In what may be the largest settlement of its kind, the Securities and Exchange Commission (SEC) has agreed to pay $755,000 to settle the wrongful termination claim of Gary J. Aguirre, the attorney who headed the SEC’s insider trading investigation of Pequot Capital Management until his firing in September 2005.
A judge with the Merit Systems Protection Board (MSPB), the federal agency with jurisdiction over Aguirre’s termination claim, issued an order today finalizing the settlement. The settlement sum equals Aguirre’s pay for four years and ten months (the elapsed period since his September 2005 discharge), plus his attorneys’ fees. Aguirre agreed to dismiss two related cases against the SEC.
Government Accountability Project Legal Director Tom Devine stated “Unfortunately, this large settlement is the exception that proves the rule. Until Congress provides real protections for financial regulatory employees such as Aguirre, existing law will remain the best excuse for government regulators to turn a blind eye.”
The SEC’s settlement with Aguirre comes one month after the SEC filed insider trading charges against Pequot, its founder, Arthur Samberg, and David Zilkha, a former Pequot employee, based on facts uncovered by Aguirre. Pequot and Samberg paid the SEC $28 million to settle the charges against them. The case against Zilkha continues.
In August 2007, two Senate committees published a scathing 108-page report criticizing the SEC’s decision to fire Aguirre and close the Pequot investigation, which included Pequot’s suspected insider trading in securities of 20 publics companies.
The Senate report chronicles Aguirre’s promising career at the SEC, including management’s decision to give him a two-step pay raise at the end of his first year for “consistently [going] the extra mile, and then some.”
But the praise vanished when Aguirre tried to subpoena an elite Wall Street banker, John Mack. His supervisors blocked the subpoena, telling Aguirre that Mack had “juice” and “political clout.”
Aguirre’s July 27, 2005, email to his supervisors explained why the Mack subpoena was essential and expressed concern that “treating Mack differently is [not] consistent with the Commission’s mission.” The Senate Report tells what happened next: “Just days after Aguirre sent an e-mail to Associate Director Paul Berger detailing his allegations, his supervisors prepared a negative re-evaluation outside the SEC’s ordinary performance appraisal process.”
One month later, the SEC fired him without warning. The Senate report concluded that Aguirre’s “termination appears to be merely the culmination of the process of reprisal that began with the August 1 re-evaluation.”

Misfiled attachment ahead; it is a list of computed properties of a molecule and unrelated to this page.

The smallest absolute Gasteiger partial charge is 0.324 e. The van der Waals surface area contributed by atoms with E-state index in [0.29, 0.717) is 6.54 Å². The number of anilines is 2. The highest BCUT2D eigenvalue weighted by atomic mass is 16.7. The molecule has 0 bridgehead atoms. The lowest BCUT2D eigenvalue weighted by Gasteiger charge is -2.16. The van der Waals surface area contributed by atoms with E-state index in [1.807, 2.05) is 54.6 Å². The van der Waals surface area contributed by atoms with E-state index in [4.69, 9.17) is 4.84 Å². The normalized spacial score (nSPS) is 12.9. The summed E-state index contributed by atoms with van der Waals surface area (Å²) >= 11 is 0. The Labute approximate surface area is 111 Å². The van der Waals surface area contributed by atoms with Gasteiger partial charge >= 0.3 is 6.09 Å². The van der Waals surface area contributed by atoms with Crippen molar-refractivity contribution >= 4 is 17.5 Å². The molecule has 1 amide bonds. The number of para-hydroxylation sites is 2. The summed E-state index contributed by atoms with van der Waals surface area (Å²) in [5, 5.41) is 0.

Approximately one year after the Senate report, SEC Inspector General H. David Kotz delivered his own report on Aguirre’s firing to then-SEC Chairman Christopher Cox. Kotz recommended that Aguirre’s supervisors be disciplined. To date, neither the current SEC Chairman, Mary Schapiro, nor Cox, has done so.
The Pequot investigation appeared to have run its course when the SEC released its “Case Closing Report” in December 2006, explaining its decision to close the entire investigation, including Pequot’s trading in Microsoft options, without filing charges.
But Aguirre did not stop his Pequot investigation. He continued to collect and piece together the evidence that Samberg had used illegal tips to trade options on Microsoft stock. In April 2008, Aguirre obtained a court order forcing the SEC, over its objection, to turn over to him key records of its Pequot investigation.
In late 2008, Aguirre uncovered the last pieces of evidence necessary to prove an insider trading charge against Pequot, Samberg, and Zilkha. On January 2, 2009, Aguirre sent a letter to SEC Chairman Cox enclosing the new evidence.
Aguirre’s 16-page letter explained how this new evidence, when combined with the evidence uncovered by him in 2005, proved that Samberg had used illegal tips in directing trades in Microsoft options, generating $14.2 million in profits to Pequot hedge funds under his management. But still the SEC would not file a case.
On May 26, 2010, Aguirre filed papers in his FOIA case seeking an order directing the SEC to release additional Pequot records to him. He argued the SEC had to turn over the records under FOIA, because it had filed no case against Pequot or anyone else. Early the next morning, the SEC filed charges against Pequot, Samberg, and Zilkha. The allegations closely track the facts stated in Aguirre’s January 2, 2009 letter.
Asked how he feels about the settlement, Aguirre replied, “I think it’s fair to the public that the SEC pays for my work over the past four years and ten months, since it generated $28 million to the U.S. Treasury. But it’s a shame the team I worked with at the SEC did not get to complete the Pequot investigation. The filing of the case in 2005 or 2006, before the financial crisis, would have been exactly what Wall Street elite needed to hear at the perfect moment: the SEC goes after big fish too.”
Dylan Blaylock is Communications Director for the Government Accountability Project, the nation's leading whistleblower advocacy organization.